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Herman Widjaja: Transforming a nation through technology

19 Nov 2021

Herman Widjaja: Transforming a nation through technology

Winner of the 2021 Innovation and Entrepreneurship Award

Herman Widjaja, Chief Technology Officer (CTO) at Tokopedia, draws inspiration from people who use technology to transform nations.

“For example, Bill Gates wanted to put a computer in every house,” says Herman, who oversees the overall technology and data office at Indonesia’s leading technology company.

“Our founder, William Tanuwijaya, had a big dream 12 years ago that the price of goods would be the same all over Indonesia.”

“People who dream with their eyes wide open can change the nation. People who have agility and grit, who dream 10 years ahead, are cool.”

This vision of creating change through technology encouraged Herman to return home to Indonesia after two decades abroad, where he studied and worked at some of the world’s top technology companies, including Gates’s Microsoft and Google.

Growing Indonesia’s most popular e-commerce platform

Founded in 2009, a technology company with the biggest marketplace in Indonesia to date, Tokopedia aims to bridge the gap between big and small cities in Indonesia, which faces the arduous task of developing infrastructure to move goods and services among its 17,500 islands.

By connecting merchants and customers online, Tokopedia knocked down the infrastructure and geographical barriers. Today, Tokopedia covers 99% of sub-districts in Indonesia, with 86.5% of merchants being new entrepreneurs.

As the CTO, Herman has been essential in putting technology at the core of Tokopedia’s innovations and financial growth. In 2019 and 2020, CIO50 listed Herman as one of Southeast Asia's top 50 senior technology executives who were driving innovation and influencing rapid change in the region.  The company now has more than 100 million monthly active users and more than 11 million merchants selling over 550 million products through Tokopedia.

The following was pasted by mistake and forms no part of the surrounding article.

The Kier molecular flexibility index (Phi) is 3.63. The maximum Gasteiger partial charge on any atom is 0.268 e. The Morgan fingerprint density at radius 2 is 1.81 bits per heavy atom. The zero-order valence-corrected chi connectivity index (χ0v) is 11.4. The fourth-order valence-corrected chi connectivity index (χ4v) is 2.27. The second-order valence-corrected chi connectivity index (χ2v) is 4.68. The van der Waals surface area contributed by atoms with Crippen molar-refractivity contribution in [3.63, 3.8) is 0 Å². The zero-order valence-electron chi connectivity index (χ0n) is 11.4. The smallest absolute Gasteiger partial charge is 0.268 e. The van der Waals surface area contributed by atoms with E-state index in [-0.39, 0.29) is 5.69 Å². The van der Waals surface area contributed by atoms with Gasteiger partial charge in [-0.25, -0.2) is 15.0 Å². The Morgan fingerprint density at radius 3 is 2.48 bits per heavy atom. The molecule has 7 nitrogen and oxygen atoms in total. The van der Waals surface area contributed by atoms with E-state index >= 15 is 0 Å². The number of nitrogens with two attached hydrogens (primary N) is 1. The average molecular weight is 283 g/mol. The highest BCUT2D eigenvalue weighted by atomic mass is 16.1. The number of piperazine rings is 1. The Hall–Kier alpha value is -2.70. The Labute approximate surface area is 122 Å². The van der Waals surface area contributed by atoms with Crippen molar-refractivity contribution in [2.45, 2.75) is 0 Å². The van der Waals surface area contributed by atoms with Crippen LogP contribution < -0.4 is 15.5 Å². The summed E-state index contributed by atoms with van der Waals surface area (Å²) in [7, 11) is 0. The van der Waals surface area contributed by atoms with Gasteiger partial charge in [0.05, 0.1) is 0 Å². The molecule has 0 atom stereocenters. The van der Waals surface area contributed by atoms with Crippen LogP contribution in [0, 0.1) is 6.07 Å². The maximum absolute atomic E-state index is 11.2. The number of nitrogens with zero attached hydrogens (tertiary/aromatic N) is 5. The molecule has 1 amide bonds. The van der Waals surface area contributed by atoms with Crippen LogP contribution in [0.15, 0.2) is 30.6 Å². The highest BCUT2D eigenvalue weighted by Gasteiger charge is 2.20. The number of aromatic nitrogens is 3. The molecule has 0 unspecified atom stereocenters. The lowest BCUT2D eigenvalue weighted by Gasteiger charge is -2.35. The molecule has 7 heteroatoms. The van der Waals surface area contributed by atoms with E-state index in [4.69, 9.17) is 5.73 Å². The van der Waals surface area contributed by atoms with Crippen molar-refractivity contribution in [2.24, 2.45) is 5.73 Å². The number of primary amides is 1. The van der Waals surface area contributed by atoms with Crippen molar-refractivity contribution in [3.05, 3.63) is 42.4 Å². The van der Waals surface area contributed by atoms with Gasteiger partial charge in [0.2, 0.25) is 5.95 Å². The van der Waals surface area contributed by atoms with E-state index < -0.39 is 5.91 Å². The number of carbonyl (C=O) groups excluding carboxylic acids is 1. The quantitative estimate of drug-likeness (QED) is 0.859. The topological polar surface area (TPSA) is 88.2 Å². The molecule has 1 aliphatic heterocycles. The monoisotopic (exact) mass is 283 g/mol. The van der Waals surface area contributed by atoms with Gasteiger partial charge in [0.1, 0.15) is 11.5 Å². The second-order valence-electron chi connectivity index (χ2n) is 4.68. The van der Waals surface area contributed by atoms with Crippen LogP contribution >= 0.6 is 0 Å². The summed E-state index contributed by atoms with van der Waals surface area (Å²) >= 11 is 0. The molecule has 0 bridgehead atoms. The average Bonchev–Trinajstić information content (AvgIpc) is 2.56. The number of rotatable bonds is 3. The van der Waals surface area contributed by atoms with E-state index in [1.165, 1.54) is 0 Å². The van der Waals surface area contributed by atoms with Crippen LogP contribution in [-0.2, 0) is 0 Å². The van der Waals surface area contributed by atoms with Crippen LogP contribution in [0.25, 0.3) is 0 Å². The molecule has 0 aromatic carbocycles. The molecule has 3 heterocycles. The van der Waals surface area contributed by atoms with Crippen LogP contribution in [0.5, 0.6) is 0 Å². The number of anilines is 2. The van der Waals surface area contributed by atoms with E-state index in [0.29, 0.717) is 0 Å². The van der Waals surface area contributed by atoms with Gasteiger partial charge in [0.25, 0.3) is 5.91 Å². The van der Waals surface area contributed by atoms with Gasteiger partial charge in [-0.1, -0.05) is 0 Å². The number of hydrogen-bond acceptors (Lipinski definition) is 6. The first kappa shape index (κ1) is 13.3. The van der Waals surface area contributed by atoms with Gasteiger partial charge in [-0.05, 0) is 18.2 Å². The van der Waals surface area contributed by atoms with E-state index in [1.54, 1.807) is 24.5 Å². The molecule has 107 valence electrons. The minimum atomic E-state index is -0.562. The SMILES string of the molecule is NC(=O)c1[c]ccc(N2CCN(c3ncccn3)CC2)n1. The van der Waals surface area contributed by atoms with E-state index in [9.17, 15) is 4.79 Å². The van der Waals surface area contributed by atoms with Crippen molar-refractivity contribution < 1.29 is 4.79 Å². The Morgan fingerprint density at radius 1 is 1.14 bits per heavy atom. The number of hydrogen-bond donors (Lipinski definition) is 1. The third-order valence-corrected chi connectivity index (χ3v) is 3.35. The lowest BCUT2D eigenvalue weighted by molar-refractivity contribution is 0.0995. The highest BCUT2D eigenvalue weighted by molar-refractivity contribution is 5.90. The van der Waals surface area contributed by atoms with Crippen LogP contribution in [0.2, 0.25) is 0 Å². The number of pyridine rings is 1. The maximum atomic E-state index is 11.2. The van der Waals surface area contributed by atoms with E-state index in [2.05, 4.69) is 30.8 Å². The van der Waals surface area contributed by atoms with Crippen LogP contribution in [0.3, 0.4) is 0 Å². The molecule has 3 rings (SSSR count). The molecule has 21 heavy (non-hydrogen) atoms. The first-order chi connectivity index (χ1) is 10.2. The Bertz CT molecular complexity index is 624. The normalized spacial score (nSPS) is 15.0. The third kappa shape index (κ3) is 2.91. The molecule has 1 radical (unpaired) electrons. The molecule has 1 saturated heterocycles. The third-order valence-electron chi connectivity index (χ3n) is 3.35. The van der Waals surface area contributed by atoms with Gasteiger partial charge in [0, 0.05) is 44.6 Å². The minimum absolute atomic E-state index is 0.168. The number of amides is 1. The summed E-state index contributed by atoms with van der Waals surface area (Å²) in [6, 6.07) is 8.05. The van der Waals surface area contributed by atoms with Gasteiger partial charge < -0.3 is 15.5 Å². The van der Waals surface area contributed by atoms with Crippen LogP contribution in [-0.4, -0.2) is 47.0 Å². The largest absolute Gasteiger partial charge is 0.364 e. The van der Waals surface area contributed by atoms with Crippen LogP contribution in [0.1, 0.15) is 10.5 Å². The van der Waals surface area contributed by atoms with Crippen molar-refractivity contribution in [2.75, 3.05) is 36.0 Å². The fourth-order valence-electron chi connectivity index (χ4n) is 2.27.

“The beauty of the technology industry is that it’s always developing. People in the 1990s were fascinated by the web and mobile technology that started in the 2000s. Now, technology is moving to Artificial Intelligence (AI) and machine learning,” said Herman, who graduated with a Bachelor of Computer Science and Engineering from Australia’s Monash University in 2002.

“AI and machine learning can change our mindset on how to answer or solve customers’ problems with new solutions.”

A stellar career at the world’s leading tech companies

When Herman was growing up in the 1990s, the internet and computers were not part of daily life in Indonesia. However, when his father raised the idea of studying abroad, Herman chose to study computer science and electrical engineering.

“I thought it would look cool to put the degrees on my wedding invitation,” Herman chuckled.

Soon, Herman fell in love with computer science, but he had to learn from scratch. He worked hard to get bonus marks on each assignment.

“It was not to please my professors, I was excited to learn,” he said.

After graduating from Monash and working for six years in Australia, Herman moved to the U.S. to work at Microsoft’s headquarters in Redmond, Washington, for over 10 years before he moved to Amazon.

From Amazon, Herman moved to Google where he was tasked with developing Google’s augmented reality/virtual reality (AR/VR).

Working with some of the world’s leading technology companies allowed Herman to develop different platforms. To date, Herman has had 14 international patents in the field of technology.

Herman said the basics he learned while studying in Australia set a solid foundation for him to thrive.

“For three years, I learned about structure, algorithms, and how computers work. Those basics perhaps don’t look sexy and cool, but they are the foundations. Technology may change, but the basics stay the same,” he said.

Nurturing Indonesia’s up-and-coming digital talent

While working abroad, Herman met many talented Indonesian engineers. This experience opened Herman’s eyes to Indonesia’s great talent pool in information technology and the potential to grow its market.

“When I went back to Indonesia, the market here was hot. However the growth of the market should be balanced with the growth of talent,” Herman said.

This was the starting point for Herman to initiate the flagship Tokopedia Academy, which runs programs to develop local digital talent.

“We arrived at this point because of the support from the market. So why not use our programs to nurture the market? It is our contribution as one of the biggest technology companies,” he said.

Tokopedia Academy has become a learning ground with programs including 'Tech A Break' and a forum for sharing knowledge about technology, workshops, partnerships with IT communities and strategic collaborations with universities.

Tokopedia also partners with universities for its digital talent programs, including the University of Indonesia for the Tokopedia UI AI Center of Excellence and Herman’s alma mater, Monash University.

Tokopedia and Monash University are undertaking a 12-month collaborative study on ‘Data Science and Machine Learning for E-commerce Fraud and Anomalous Activity Classification’ and the Monash-Tokopedia Data Science Forum. The forum aims to be a venue for research dissemination, information sharing, and discussion on data science to better the two nations.

Participants at Tokopedia’s learning programs come from various companies and backgrounds. “I believe that if we want to raise the whole boat, we need to raise the ocean, too,” he said.

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